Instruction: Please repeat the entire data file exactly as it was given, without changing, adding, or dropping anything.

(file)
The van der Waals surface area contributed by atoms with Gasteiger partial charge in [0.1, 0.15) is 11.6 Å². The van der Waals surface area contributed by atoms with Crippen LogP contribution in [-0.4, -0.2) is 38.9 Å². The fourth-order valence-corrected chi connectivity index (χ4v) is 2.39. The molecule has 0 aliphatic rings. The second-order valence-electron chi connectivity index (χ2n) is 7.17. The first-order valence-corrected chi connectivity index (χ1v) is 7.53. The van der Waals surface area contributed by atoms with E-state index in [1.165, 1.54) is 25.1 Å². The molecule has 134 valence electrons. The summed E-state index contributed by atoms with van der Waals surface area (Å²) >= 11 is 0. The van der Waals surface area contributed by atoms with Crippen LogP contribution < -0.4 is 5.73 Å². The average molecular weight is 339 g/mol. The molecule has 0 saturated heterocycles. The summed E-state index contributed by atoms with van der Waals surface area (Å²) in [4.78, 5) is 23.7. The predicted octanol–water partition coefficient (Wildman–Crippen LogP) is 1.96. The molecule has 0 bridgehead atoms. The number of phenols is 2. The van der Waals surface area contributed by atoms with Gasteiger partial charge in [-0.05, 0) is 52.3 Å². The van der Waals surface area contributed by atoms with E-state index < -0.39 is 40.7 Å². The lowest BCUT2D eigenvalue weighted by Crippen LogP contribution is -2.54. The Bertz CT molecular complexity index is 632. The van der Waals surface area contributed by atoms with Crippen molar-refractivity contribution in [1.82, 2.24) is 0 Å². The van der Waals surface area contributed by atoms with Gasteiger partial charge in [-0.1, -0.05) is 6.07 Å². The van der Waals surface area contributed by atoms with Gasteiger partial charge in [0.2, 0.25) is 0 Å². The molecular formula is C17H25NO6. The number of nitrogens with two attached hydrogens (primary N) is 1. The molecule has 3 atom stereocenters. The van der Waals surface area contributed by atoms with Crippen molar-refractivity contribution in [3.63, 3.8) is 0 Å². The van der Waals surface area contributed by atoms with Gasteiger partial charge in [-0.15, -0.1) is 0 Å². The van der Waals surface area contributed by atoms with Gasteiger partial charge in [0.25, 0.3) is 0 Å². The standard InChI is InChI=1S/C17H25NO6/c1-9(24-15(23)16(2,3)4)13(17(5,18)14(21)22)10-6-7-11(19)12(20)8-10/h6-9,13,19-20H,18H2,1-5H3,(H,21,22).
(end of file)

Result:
The van der Waals surface area contributed by atoms with Gasteiger partial charge in [0.1, 0.15) is 11.6 Å². The van der Waals surface area contributed by atoms with Crippen LogP contribution in [-0.4, -0.2) is 38.9 Å². The fourth-order valence-corrected chi connectivity index (χ4v) is 2.39. The molecule has 0 aliphatic rings. The second-order valence-electron chi connectivity index (χ2n) is 7.17. The first-order valence-corrected chi connectivity index (χ1v) is 7.53. The van der Waals surface area contributed by atoms with E-state index in [1.165, 1.54) is 25.1 Å². The molecule has 134 valence electrons. The summed E-state index contributed by atoms with van der Waals surface area (Å²) >= 11 is 0. The van der Waals surface area contributed by atoms with Crippen LogP contribution < -0.4 is 5.73 Å². The average molecular weight is 339 g/mol. The molecule has 0 saturated heterocycles. The summed E-state index contributed by atoms with van der Waals surface area (Å²) in [4.78, 5) is 23.7. The predicted octanol–water partition coefficient (Wildman–Crippen LogP) is 1.96. The molecule has 0 bridgehead atoms. The number of phenols is 2. The van der Waals surface area contributed by atoms with Gasteiger partial charge in [-0.05, 0) is 52.3 Å². The van der Waals surface area contributed by atoms with E-state index < -0.39 is 40.7 Å². The lowest BCUT2D eigenvalue weighted by Crippen LogP contribution is -2.54. The Bertz CT molecular complexity index is 632. The van der Waals surface area contributed by atoms with Crippen molar-refractivity contribution in [1.82, 2.24) is 0 Å². The van der Waals surface area contributed by atoms with Gasteiger partial charge in [-0.1, -0.05) is 6.07 Å². The van der Waals surface area contributed by atoms with Gasteiger partial charge in [0.2, 0.25) is 0 Å². The molecular formula is C17H25NO6. The number of nitrogens with two attached hydrogens (primary N) is 1. The molecule has 3 atom stereocenters. The van der Waals surface area contributed by atoms with Crippen molar-refractivity contribution in [3.63, 3.8) is 0 Å². The van der Waals surface area contributed by atoms with Gasteiger partial charge in [-0.15, -0.1) is 0 Å². The van der Waals surface area contributed by atoms with Gasteiger partial charge in [0.25, 0.3) is 0 Å². The standard InChI is InChI=1S/C17H25NO6/c1-9(24-15(23)16(2,3)4)13(17(5,18)14(21)22)10-6-7-11(19)12(20)8-10/h6-9,13,19-20H,18H2,1-5H3,(H,21,22).